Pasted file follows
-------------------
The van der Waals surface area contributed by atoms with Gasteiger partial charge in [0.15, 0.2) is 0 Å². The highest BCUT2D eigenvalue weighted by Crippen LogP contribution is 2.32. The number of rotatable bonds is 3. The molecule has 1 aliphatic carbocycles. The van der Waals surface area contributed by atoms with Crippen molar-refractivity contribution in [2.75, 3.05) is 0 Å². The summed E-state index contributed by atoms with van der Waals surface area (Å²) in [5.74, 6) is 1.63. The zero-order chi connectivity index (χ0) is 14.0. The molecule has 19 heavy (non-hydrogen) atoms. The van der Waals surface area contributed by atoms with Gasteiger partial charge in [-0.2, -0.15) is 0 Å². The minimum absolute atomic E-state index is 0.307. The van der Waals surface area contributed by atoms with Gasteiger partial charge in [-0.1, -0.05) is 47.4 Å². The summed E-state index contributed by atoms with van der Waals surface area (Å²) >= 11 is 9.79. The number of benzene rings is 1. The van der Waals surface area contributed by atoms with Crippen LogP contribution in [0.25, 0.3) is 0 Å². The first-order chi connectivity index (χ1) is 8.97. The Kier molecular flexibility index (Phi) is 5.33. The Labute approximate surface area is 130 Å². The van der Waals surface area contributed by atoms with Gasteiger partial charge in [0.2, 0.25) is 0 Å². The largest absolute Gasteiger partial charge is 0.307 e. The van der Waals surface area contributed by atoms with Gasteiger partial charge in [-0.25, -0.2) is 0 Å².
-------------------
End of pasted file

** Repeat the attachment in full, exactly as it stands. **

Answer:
The van der Waals surface area contributed by atoms with Gasteiger partial charge in [0.15, 0.2) is 0 Å². The highest BCUT2D eigenvalue weighted by Crippen LogP contribution is 2.32. The number of rotatable bonds is 3. The molecule has 1 aliphatic carbocycles. The van der Waals surface area contributed by atoms with Crippen molar-refractivity contribution in [2.75, 3.05) is 0 Å². The summed E-state index contributed by atoms with van der Waals surface area (Å²) in [5.74, 6) is 1.63. The zero-order chi connectivity index (χ0) is 14.0. The molecule has 19 heavy (non-hydrogen) atoms. The van der Waals surface area contributed by atoms with Gasteiger partial charge in [-0.2, -0.15) is 0 Å². The minimum absolute atomic E-state index is 0.307. The van der Waals surface area contributed by atoms with Gasteiger partial charge in [-0.1, -0.05) is 47.4 Å². The summed E-state index contributed by atoms with van der Waals surface area (Å²) >= 11 is 9.79. The number of benzene rings is 1. The van der Waals surface area contributed by atoms with Crippen LogP contribution in [0.25, 0.3) is 0 Å². The first-order chi connectivity index (χ1) is 8.97. The Kier molecular flexibility index (Phi) is 5.33. The Labute approximate surface area is 130 Å². The van der Waals surface area contributed by atoms with Gasteiger partial charge in [0.2, 0.25) is 0 Å². The largest absolute Gasteiger partial charge is 0.307 e. The van der Waals surface area contributed by atoms with Gasteiger partial charge in [-0.25, -0.2) is 0 Å².